Did you really say, "Get off that couch?"
I really did say, Get off the couch! But for some reason, he never seemed to hear me. This is Edison, a pup we once had. He listened fairly well, except when he was on the couch.
What's the one thing that says, “I’m far more interested in you, than in myself? I'm far more interested in you, than me."
If I said, "listening," would you agree?
Most of the people I partner with in coaching, share in our planning session, they wish they were a better communicator. And it does make sense that leaders know how to effectively communicate.
The best way I know how to develop this skill, is to cultivate listening. Some desire more of a back bone. Others long to be more empathetic and understanding. A few wish they didn’t need to search so hard for the right words. Then there's those who bite their tongue, because they know they have said way more than they should have.
All of this matters. And it's important, but listening is a better cure.
The words we say, must fall in line with listening to what the other person says. It’s a skill paramount to your ability to connect and commit to the person standing in front of you. Try just listening in a conversation, maybe adding a few nods and I sees. And then try talking and not listening at all. Let me know which person you influenced the most. Look at their facial expressions and you will know how they feel about the conversation you are having.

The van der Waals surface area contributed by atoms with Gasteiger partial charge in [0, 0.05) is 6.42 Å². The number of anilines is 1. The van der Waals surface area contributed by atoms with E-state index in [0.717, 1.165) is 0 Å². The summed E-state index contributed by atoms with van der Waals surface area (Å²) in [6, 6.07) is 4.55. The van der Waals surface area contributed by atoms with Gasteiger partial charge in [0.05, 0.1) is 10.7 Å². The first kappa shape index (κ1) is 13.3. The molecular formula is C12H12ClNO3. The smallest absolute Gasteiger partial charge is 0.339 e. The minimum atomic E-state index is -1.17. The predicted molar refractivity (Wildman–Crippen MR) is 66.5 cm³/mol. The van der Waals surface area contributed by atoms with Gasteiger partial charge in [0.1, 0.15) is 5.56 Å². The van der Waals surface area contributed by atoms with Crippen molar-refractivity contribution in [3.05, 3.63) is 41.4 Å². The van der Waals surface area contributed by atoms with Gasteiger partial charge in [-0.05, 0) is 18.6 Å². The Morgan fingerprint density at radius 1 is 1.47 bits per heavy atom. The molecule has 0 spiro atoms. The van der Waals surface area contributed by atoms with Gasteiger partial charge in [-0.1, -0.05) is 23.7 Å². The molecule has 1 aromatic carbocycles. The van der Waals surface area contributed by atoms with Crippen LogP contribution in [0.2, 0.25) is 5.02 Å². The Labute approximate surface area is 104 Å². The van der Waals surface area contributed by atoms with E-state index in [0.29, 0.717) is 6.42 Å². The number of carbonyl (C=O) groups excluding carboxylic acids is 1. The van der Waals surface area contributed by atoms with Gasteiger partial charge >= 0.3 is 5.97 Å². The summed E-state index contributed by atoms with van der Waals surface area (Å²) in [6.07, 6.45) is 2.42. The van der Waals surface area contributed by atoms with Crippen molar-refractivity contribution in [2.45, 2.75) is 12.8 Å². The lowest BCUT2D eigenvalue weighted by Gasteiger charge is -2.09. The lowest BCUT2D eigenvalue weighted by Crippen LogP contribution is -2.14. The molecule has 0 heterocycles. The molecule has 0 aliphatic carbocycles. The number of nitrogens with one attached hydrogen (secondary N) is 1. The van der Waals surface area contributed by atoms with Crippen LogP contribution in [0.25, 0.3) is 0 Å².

No successful relationship exists without healthy communication. But, it still hinges on you ability to first listen. Listening says, I'm willing to put my agenda, fight, the point I'm trying to make aside and hear what you have to say. It's not about me, it's about you. Imagine the other person doing the same, making it about you.
No pressure here, but for a leader…it’s a skill that needs to be increasing on a regular basis.
We think that in order to perfect our communication, to share and speak our heart and mind, it begins with formulating what we should say and the words we should use. We want our response to stop people in their tracts. Blow them away so they think we are really good at what we do…impressive as all this is, it’s not where our exchange begins…
Don't get me wrong, preparing for a conversation, meeting, presentation, or where ever you are going to need to give your account of something, is vital. But, if there are more people involved who will be talking too. You'd still better be able to listen so what you say seems to flow. If you go in with your agenda, it will show.
Our level of listening determines how well we are relating. Where are you straining your ears to try and understand what the other person is trying to tell you? From their perspective, not yours? Are you filtering what they are saying through your filter and then trying to understand what their filter is? And then going back to your filter? And then trying to ask yourself, what they really meant?
Don't laugh, we have all done it and it's totally draining for you and equally draining for the person talking to you. They see the shift taking place in your eyes as your thoughts bounce around in your head.